Chief Magistrate Calls for Probation Officers

| May 28, 2015

Maun chief magistrate, Mr Mompati Taolo has emphasised the need for government to appoint probation officers who will promote just and fair justice in prosecuting cases involving children.

He said probation officers were critical stakeholders in dealing with children facing charges as they would be responsible for the supervision of offenders.

Mr Taolo said probation officers would able to monitor the situation of the victim, report back to court and also make proper recommendations which would assist them to make the right decisions.

He was speaking during a panel discussion on a topic dubbed “Legislation on child issues in Botswana Children in conflict with the law.”

Mr Taolo called on Botswana National Association of Social Workers (BONASW) to engage the Minister of Local Government and Rural Development to appoint such officers as they play an important role as far as children coming into conflict with the law issues are concerned.

He said the probation order would explain to children what was expected and what had to be done, adding that about four to five officers would do for a start-up.

He said by so doing, the government would be acting in the best interests of the child with a view to protect his or her rights.

Mr Taolo explained that in actual practice the court only attend cases after registration noting that the court rely much on services of the social workers to act.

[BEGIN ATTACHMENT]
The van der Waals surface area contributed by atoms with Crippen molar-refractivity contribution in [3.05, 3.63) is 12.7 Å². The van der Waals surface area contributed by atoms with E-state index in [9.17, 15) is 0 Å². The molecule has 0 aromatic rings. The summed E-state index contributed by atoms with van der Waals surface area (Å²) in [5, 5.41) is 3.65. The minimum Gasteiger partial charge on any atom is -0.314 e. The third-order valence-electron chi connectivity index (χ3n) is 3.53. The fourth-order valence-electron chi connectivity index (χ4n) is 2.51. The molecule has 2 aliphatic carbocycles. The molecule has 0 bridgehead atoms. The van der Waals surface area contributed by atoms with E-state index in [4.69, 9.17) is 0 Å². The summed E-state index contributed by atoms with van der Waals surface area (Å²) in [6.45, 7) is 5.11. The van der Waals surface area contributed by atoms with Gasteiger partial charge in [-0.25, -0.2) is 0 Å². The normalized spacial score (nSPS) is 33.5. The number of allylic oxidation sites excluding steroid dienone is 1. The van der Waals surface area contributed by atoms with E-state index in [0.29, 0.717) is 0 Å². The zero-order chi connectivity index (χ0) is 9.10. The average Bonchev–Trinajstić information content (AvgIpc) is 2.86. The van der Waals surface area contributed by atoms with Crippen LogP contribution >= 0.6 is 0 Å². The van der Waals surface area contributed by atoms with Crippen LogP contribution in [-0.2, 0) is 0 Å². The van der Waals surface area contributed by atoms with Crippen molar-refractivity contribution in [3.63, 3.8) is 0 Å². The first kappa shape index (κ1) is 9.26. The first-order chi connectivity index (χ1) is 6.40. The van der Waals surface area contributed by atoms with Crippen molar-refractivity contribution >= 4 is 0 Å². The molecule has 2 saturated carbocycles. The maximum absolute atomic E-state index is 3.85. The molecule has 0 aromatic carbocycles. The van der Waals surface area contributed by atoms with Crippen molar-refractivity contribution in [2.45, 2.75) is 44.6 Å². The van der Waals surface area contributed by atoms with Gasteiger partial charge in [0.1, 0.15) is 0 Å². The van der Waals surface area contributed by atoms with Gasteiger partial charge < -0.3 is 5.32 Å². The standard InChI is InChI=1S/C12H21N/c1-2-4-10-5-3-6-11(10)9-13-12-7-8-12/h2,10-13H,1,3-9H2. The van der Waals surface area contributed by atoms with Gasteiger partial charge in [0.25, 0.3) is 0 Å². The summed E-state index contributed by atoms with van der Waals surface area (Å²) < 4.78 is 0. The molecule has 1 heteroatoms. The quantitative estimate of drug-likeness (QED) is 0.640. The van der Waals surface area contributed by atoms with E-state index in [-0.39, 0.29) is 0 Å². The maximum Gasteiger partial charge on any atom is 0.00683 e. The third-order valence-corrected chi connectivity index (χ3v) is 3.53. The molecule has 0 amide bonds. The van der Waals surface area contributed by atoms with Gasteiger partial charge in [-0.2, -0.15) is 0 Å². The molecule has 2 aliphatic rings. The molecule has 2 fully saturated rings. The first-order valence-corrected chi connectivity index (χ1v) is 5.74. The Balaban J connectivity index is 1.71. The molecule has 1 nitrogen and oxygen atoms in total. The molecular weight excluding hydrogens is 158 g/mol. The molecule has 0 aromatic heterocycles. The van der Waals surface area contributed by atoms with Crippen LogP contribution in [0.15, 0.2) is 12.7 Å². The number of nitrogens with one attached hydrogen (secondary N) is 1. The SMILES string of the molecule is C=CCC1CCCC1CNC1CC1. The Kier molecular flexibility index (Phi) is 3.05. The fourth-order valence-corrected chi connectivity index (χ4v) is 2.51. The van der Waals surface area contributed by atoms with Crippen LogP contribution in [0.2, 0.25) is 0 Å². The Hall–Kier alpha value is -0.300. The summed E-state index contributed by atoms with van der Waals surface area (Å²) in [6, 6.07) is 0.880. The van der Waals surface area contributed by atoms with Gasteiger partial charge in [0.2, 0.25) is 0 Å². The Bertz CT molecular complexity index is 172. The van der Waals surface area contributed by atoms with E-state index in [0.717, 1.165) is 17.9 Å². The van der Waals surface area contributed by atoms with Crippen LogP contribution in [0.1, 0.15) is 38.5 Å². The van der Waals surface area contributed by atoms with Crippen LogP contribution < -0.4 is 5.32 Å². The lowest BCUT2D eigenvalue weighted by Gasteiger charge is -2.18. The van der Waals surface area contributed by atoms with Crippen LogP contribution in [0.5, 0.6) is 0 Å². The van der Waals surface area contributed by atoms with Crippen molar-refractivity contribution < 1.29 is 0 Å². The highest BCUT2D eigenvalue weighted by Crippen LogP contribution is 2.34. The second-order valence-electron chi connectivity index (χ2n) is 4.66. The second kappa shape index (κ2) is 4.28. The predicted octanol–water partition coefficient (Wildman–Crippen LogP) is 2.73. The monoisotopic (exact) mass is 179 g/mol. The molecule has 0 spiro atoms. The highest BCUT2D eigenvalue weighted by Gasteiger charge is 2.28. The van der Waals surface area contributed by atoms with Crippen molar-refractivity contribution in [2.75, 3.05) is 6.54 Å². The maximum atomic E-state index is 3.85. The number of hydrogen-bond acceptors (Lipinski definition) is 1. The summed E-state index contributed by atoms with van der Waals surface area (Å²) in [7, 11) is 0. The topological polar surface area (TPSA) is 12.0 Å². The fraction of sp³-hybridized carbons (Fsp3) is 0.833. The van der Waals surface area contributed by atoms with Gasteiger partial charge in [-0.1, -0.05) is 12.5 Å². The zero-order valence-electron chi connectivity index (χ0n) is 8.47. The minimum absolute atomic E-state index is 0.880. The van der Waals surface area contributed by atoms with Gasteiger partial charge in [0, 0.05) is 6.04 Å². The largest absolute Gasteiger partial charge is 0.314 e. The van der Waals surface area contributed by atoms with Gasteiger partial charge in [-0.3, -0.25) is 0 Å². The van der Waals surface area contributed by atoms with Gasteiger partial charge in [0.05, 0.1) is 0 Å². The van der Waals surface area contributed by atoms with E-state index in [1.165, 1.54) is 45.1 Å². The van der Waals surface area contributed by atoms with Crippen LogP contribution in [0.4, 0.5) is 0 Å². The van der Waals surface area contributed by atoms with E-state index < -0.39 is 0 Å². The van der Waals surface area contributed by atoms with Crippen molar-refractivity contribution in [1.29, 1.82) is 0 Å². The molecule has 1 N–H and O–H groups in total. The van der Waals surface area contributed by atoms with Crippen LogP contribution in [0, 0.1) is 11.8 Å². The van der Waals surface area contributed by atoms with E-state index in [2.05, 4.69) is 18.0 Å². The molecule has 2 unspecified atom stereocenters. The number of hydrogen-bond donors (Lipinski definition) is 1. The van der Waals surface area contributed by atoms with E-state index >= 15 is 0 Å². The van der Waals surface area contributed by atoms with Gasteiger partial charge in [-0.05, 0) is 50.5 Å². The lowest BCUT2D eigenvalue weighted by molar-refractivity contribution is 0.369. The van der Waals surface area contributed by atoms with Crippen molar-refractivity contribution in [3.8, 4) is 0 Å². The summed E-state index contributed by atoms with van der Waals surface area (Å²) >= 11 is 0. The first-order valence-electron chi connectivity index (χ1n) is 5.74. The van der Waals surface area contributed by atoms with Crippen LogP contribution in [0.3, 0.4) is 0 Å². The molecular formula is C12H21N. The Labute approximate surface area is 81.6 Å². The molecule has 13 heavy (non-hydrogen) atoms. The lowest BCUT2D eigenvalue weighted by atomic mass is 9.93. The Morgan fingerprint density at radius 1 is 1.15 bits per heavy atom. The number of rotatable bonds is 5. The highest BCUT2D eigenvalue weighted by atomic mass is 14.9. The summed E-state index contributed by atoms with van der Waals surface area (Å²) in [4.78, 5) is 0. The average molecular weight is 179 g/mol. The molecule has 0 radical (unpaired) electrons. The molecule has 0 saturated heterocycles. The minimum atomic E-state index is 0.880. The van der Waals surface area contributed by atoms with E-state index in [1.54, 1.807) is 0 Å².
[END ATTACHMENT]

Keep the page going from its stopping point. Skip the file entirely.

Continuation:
He said failure to provide adequate information or well written report would prejudice justice as the case would be thrown out while on the other hand the concerned child has been traumatised.

The chief magistrate said the aim of the court is not to convict the culprit but to come up with just and fair conclusions.

He noted that the law gives options to sentence the child such as sentencing himher to community service, corporal punishment, sending the offender to a school of industries for a certain period or imprisonment.

Mr Taolo stated that for the court to make a decision of which options to take depends on a report given by the social worker. Social workers were aised not to be bias or give fabricated information because that would deny relevant people to give the right assistance.

He observed that it was unfortunate that there was no proper infrastructure or facilities to isolate victims from culprits during the trial.

He said at times the affected children become uncomfortable to give evidence while facing the culprit especially in cases of sexual abuse and emphasised the need to have proper facilities where children could enjoy freedom.

For her part, Ms Felistus Motimedi from BONELA said one of their responsibilities was to ensure services were geared towards children’s rights to education, survival, development, protection and participation.

She also acknowledged the non-discriminatory component which encourages equal treatment for all persons but noted that it was unfortunate that it did not clearly spell out children.

Ms Motimedi decried the number of social workers hired by Botswana Police Service noting that currently they have less than ten and yet they have many police stations.

She said there was need to hire more for cases such as defilement, violence and rape. Ms Motimedi said BONELA’s interest is to engage relevant stakeholders to address the loopholes in the legislations.

Source : BOPA

Source : Botswana Daily News

Category: Governance

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